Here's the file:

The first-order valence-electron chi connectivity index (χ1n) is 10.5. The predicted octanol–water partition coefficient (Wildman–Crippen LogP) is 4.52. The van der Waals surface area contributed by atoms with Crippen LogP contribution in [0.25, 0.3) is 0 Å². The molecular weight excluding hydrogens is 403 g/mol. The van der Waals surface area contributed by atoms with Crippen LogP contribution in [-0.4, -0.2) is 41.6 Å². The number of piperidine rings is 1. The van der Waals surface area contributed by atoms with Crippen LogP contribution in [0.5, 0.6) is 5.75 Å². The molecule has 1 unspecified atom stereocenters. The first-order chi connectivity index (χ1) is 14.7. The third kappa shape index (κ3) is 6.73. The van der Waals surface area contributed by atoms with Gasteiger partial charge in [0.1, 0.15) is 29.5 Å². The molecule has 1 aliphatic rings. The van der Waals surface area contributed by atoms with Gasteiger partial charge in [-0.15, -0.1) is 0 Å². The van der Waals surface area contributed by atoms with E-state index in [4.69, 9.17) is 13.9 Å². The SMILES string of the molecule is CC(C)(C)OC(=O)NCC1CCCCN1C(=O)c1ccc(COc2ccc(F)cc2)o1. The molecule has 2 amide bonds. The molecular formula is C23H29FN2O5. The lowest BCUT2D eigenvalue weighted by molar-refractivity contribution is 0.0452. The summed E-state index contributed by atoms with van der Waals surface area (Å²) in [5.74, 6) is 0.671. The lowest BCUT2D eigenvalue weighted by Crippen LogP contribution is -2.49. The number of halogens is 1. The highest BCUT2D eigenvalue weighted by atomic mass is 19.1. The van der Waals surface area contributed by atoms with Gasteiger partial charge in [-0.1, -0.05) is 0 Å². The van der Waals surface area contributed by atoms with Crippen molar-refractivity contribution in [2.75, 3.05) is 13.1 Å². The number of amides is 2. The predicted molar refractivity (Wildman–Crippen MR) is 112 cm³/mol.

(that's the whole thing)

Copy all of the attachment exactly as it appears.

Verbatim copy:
The first-order valence-electron chi connectivity index (χ1n) is 10.5. The predicted octanol–water partition coefficient (Wildman–Crippen LogP) is 4.52. The van der Waals surface area contributed by atoms with Crippen LogP contribution in [0.25, 0.3) is 0 Å². The molecular weight excluding hydrogens is 403 g/mol. The van der Waals surface area contributed by atoms with Crippen LogP contribution in [-0.4, -0.2) is 41.6 Å². The number of piperidine rings is 1. The van der Waals surface area contributed by atoms with Crippen LogP contribution in [0.5, 0.6) is 5.75 Å². The molecule has 1 unspecified atom stereocenters. The first-order chi connectivity index (χ1) is 14.7. The third kappa shape index (κ3) is 6.73. The van der Waals surface area contributed by atoms with Gasteiger partial charge in [0.1, 0.15) is 29.5 Å². The molecule has 1 aliphatic rings. The van der Waals surface area contributed by atoms with Gasteiger partial charge in [-0.15, -0.1) is 0 Å². The van der Waals surface area contributed by atoms with E-state index in [4.69, 9.17) is 13.9 Å². The SMILES string of the molecule is CC(C)(C)OC(=O)NCC1CCCCN1C(=O)c1ccc(COc2ccc(F)cc2)o1. The molecule has 2 amide bonds. The molecular formula is C23H29FN2O5. The lowest BCUT2D eigenvalue weighted by molar-refractivity contribution is 0.0452. The summed E-state index contributed by atoms with van der Waals surface area (Å²) in [5.74, 6) is 0.671. The lowest BCUT2D eigenvalue weighted by Crippen LogP contribution is -2.49. The number of halogens is 1. The highest BCUT2D eigenvalue weighted by atomic mass is 19.1. The van der Waals surface area contributed by atoms with Gasteiger partial charge in [-0.1, -0.05) is 0 Å². The van der Waals surface area contributed by atoms with Crippen molar-refractivity contribution in [2.75, 3.05) is 13.1 Å². The number of amides is 2. The predicted molar refractivity (Wildman–Crippen MR) is 112 cm³/mol.